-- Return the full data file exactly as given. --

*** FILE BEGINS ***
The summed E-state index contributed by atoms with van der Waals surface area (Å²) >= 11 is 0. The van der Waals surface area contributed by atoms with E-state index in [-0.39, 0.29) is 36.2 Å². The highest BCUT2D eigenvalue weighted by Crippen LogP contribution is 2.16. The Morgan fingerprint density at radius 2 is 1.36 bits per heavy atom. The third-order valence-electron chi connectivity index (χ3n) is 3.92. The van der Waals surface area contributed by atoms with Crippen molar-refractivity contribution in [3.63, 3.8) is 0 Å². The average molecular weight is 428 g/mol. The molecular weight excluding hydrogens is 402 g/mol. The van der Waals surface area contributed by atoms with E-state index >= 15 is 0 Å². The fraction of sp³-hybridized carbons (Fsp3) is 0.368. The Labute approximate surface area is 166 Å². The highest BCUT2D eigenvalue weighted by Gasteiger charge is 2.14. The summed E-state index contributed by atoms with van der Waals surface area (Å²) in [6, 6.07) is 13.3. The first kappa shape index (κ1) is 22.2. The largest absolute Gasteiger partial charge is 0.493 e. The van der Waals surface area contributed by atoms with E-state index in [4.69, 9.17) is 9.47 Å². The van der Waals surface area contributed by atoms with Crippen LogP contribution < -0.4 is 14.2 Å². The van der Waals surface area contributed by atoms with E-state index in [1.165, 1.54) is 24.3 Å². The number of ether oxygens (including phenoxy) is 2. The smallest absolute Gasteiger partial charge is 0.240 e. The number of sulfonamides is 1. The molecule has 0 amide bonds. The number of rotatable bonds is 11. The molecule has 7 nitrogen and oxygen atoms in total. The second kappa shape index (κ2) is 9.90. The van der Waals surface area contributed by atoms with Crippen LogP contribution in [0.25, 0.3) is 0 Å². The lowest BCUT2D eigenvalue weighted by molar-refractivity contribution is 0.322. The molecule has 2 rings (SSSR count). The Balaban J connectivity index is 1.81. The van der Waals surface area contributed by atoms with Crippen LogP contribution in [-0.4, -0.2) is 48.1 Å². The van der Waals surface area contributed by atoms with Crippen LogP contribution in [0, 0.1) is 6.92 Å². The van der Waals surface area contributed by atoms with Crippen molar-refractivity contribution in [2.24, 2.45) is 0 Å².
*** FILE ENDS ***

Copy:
The summed E-state index contributed by atoms with van der Waals surface area (Å²) >= 11 is 0. The van der Waals surface area contributed by atoms with E-state index in [-0.39, 0.29) is 36.2 Å². The highest BCUT2D eigenvalue weighted by Crippen LogP contribution is 2.16. The Morgan fingerprint density at radius 2 is 1.36 bits per heavy atom. The third-order valence-electron chi connectivity index (χ3n) is 3.92. The van der Waals surface area contributed by atoms with Crippen molar-refractivity contribution in [3.63, 3.8) is 0 Å². The average molecular weight is 428 g/mol. The molecular weight excluding hydrogens is 402 g/mol. The van der Waals surface area contributed by atoms with E-state index >= 15 is 0 Å². The fraction of sp³-hybridized carbons (Fsp3) is 0.368. The Labute approximate surface area is 166 Å². The highest BCUT2D eigenvalue weighted by Gasteiger charge is 2.14. The summed E-state index contributed by atoms with van der Waals surface area (Å²) in [6, 6.07) is 13.3. The first kappa shape index (κ1) is 22.2. The largest absolute Gasteiger partial charge is 0.493 e. The van der Waals surface area contributed by atoms with E-state index in [4.69, 9.17) is 9.47 Å². The van der Waals surface area contributed by atoms with Crippen LogP contribution < -0.4 is 14.2 Å². The van der Waals surface area contributed by atoms with E-state index in [1.165, 1.54) is 24.3 Å². The number of ether oxygens (including phenoxy) is 2. The smallest absolute Gasteiger partial charge is 0.240 e. The number of sulfonamides is 1. The molecule has 0 amide bonds. The number of rotatable bonds is 11. The molecule has 7 nitrogen and oxygen atoms in total. The second kappa shape index (κ2) is 9.90. The van der Waals surface area contributed by atoms with Crippen LogP contribution in [0.25, 0.3) is 0 Å². The lowest BCUT2D eigenvalue weighted by molar-refractivity contribution is 0.322. The molecule has 2 rings (SSSR count). The Balaban J connectivity index is 1.81. The van der Waals surface area contributed by atoms with Crippen LogP contribution in [-0.4, -0.2) is 48.1 Å². The van der Waals surface area contributed by atoms with Crippen LogP contribution in [0, 0.1) is 6.92 Å². The van der Waals surface area contributed by atoms with Crippen molar-refractivity contribution in [2.24, 2.45) is 0 Å².